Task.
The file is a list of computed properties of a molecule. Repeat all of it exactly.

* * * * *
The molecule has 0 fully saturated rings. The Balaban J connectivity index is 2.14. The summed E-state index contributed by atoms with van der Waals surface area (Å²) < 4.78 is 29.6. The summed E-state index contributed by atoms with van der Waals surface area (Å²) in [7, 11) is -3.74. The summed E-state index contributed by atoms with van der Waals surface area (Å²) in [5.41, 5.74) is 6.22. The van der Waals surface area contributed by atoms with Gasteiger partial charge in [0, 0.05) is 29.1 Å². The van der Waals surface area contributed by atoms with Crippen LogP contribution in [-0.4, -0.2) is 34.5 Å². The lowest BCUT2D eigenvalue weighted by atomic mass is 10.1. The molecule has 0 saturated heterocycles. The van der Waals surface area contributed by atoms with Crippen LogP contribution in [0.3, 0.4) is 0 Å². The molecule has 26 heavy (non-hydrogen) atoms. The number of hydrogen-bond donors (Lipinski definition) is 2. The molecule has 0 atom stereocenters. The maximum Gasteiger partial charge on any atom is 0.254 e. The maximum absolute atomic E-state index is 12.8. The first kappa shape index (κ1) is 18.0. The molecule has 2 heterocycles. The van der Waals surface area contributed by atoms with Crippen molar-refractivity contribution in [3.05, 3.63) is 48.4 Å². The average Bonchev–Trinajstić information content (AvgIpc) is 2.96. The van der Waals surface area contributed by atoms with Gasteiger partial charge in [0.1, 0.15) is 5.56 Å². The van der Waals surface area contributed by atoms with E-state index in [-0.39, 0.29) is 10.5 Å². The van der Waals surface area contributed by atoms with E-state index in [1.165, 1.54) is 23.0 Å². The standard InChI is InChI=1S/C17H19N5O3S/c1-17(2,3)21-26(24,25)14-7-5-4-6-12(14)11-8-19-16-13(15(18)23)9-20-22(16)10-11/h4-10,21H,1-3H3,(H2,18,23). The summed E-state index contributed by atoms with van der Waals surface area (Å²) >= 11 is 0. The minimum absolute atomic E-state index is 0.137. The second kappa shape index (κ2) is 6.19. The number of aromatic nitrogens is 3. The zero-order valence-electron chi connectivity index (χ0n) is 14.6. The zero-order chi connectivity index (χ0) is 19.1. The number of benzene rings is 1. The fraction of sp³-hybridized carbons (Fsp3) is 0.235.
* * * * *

The molecule has 0 fully saturated rings. The Balaban J connectivity index is 2.14. The summed E-state index contributed by atoms with van der Waals surface area (Å²) < 4.78 is 29.6. The summed E-state index contributed by atoms with van der Waals surface area (Å²) in [7, 11) is -3.74. The summed E-state index contributed by atoms with van der Waals surface area (Å²) in [5.41, 5.74) is 6.22. The van der Waals surface area contributed by atoms with Gasteiger partial charge in [0, 0.05) is 29.1 Å². The van der Waals surface area contributed by atoms with Crippen LogP contribution in [-0.4, -0.2) is 34.5 Å². The lowest BCUT2D eigenvalue weighted by atomic mass is 10.1. The molecule has 0 saturated heterocycles. The van der Waals surface area contributed by atoms with Crippen LogP contribution in [0.3, 0.4) is 0 Å². The molecule has 26 heavy (non-hydrogen) atoms. The number of hydrogen-bond donors (Lipinski definition) is 2. The molecule has 0 atom stereocenters. The maximum Gasteiger partial charge on any atom is 0.254 e. The maximum absolute atomic E-state index is 12.8. The first kappa shape index (κ1) is 18.0. The molecule has 2 heterocycles. The van der Waals surface area contributed by atoms with Crippen molar-refractivity contribution in [3.05, 3.63) is 48.4 Å². The average Bonchev–Trinajstić information content (AvgIpc) is 2.96. The van der Waals surface area contributed by atoms with Gasteiger partial charge in [0.1, 0.15) is 5.56 Å². The van der Waals surface area contributed by atoms with E-state index in [-0.39, 0.29) is 10.5 Å². The van der Waals surface area contributed by atoms with E-state index in [1.165, 1.54) is 23.0 Å². The standard InChI is InChI=1S/C17H19N5O3S/c1-17(2,3)21-26(24,25)14-7-5-4-6-12(14)11-8-19-16-13(15(18)23)9-20-22(16)10-11/h4-10,21H,1-3H3,(H2,18,23). The summed E-state index contributed by atoms with van der Waals surface area (Å²) >= 11 is 0. The minimum absolute atomic E-state index is 0.137. The second kappa shape index (κ2) is 6.19. The number of aromatic nitrogens is 3. The zero-order valence-electron chi connectivity index (χ0n) is 14.6. The zero-order chi connectivity index (χ0) is 19.1. The number of benzene rings is 1. The fraction of sp³-hybridized carbons (Fsp3) is 0.235.